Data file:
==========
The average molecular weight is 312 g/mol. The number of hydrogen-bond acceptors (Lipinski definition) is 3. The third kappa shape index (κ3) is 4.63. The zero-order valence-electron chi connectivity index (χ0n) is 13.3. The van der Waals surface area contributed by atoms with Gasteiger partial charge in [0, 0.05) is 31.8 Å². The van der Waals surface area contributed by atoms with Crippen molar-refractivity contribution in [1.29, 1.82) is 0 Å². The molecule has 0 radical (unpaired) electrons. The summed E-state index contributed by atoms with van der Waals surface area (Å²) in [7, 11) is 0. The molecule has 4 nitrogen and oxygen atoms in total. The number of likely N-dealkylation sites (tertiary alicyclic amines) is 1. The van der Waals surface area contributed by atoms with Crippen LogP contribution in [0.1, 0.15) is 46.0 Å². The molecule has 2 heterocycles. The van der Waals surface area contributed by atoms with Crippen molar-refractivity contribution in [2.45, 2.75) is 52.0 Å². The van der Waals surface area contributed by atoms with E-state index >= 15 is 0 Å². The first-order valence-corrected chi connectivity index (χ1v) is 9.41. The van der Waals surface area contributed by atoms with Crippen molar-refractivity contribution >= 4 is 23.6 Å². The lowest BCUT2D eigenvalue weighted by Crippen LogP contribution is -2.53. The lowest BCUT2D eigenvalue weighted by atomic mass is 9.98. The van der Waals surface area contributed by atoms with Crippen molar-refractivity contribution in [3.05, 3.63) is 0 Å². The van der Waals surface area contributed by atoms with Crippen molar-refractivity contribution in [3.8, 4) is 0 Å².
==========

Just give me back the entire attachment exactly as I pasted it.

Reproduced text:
The average molecular weight is 312 g/mol. The number of hydrogen-bond acceptors (Lipinski definition) is 3. The third kappa shape index (κ3) is 4.63. The zero-order valence-electron chi connectivity index (χ0n) is 13.3. The van der Waals surface area contributed by atoms with Gasteiger partial charge in [0, 0.05) is 31.8 Å². The van der Waals surface area contributed by atoms with Crippen molar-refractivity contribution in [1.29, 1.82) is 0 Å². The molecule has 0 radical (unpaired) electrons. The summed E-state index contributed by atoms with van der Waals surface area (Å²) in [7, 11) is 0. The molecule has 4 nitrogen and oxygen atoms in total. The number of likely N-dealkylation sites (tertiary alicyclic amines) is 1. The van der Waals surface area contributed by atoms with Crippen LogP contribution in [0.1, 0.15) is 46.0 Å². The molecule has 2 heterocycles. The van der Waals surface area contributed by atoms with Crippen molar-refractivity contribution in [2.45, 2.75) is 52.0 Å². The van der Waals surface area contributed by atoms with E-state index >= 15 is 0 Å². The first-order valence-corrected chi connectivity index (χ1v) is 9.41. The van der Waals surface area contributed by atoms with Crippen molar-refractivity contribution >= 4 is 23.6 Å². The lowest BCUT2D eigenvalue weighted by Crippen LogP contribution is -2.53. The lowest BCUT2D eigenvalue weighted by atomic mass is 9.98. The van der Waals surface area contributed by atoms with Crippen molar-refractivity contribution in [3.05, 3.63) is 0 Å². The van der Waals surface area contributed by atoms with Crippen molar-refractivity contribution in [3.8, 4) is 0 Å².